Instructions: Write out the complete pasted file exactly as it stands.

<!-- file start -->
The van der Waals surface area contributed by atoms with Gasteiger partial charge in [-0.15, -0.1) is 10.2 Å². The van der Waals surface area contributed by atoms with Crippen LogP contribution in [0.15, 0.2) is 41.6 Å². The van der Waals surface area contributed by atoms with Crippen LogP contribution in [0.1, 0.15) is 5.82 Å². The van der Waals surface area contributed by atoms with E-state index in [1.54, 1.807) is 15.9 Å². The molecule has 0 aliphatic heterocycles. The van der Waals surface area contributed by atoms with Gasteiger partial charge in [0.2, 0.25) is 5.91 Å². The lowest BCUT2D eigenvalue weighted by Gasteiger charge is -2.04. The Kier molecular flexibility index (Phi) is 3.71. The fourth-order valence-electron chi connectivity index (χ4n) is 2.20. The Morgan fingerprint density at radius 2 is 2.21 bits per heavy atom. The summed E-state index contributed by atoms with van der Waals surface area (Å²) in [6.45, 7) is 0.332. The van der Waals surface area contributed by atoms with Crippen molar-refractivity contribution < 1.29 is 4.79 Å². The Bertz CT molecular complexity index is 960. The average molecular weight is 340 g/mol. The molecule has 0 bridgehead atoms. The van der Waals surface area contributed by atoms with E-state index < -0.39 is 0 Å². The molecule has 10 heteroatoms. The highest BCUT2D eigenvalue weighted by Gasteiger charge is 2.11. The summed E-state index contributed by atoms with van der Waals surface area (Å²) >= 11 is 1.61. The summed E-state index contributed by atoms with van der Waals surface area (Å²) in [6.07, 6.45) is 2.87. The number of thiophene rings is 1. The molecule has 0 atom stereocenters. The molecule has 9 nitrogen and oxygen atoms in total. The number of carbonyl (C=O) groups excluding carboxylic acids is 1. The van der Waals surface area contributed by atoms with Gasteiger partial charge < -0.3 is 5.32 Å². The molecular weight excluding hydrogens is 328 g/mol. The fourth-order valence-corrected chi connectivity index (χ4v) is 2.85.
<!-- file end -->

The van der Waals surface area contributed by atoms with Gasteiger partial charge in [-0.15, -0.1) is 10.2 Å². The van der Waals surface area contributed by atoms with Crippen LogP contribution in [0.15, 0.2) is 41.6 Å². The van der Waals surface area contributed by atoms with Crippen LogP contribution in [0.1, 0.15) is 5.82 Å². The van der Waals surface area contributed by atoms with E-state index in [1.54, 1.807) is 15.9 Å². The molecule has 0 aliphatic heterocycles. The van der Waals surface area contributed by atoms with Gasteiger partial charge in [0.2, 0.25) is 5.91 Å². The lowest BCUT2D eigenvalue weighted by Gasteiger charge is -2.04. The Kier molecular flexibility index (Phi) is 3.71. The fourth-order valence-electron chi connectivity index (χ4n) is 2.20. The Morgan fingerprint density at radius 2 is 2.21 bits per heavy atom. The summed E-state index contributed by atoms with van der Waals surface area (Å²) in [6.45, 7) is 0.332. The van der Waals surface area contributed by atoms with Crippen molar-refractivity contribution < 1.29 is 4.79 Å². The Bertz CT molecular complexity index is 960. The average molecular weight is 340 g/mol. The molecule has 0 bridgehead atoms. The van der Waals surface area contributed by atoms with E-state index < -0.39 is 0 Å². The molecule has 10 heteroatoms. The highest BCUT2D eigenvalue weighted by Gasteiger charge is 2.11. The summed E-state index contributed by atoms with van der Waals surface area (Å²) >= 11 is 1.61. The summed E-state index contributed by atoms with van der Waals surface area (Å²) in [6.07, 6.45) is 2.87. The number of thiophene rings is 1. The molecule has 0 atom stereocenters. The molecule has 9 nitrogen and oxygen atoms in total. The number of carbonyl (C=O) groups excluding carboxylic acids is 1. The van der Waals surface area contributed by atoms with Gasteiger partial charge < -0.3 is 5.32 Å². The molecular weight excluding hydrogens is 328 g/mol. The fourth-order valence-corrected chi connectivity index (χ4v) is 2.85.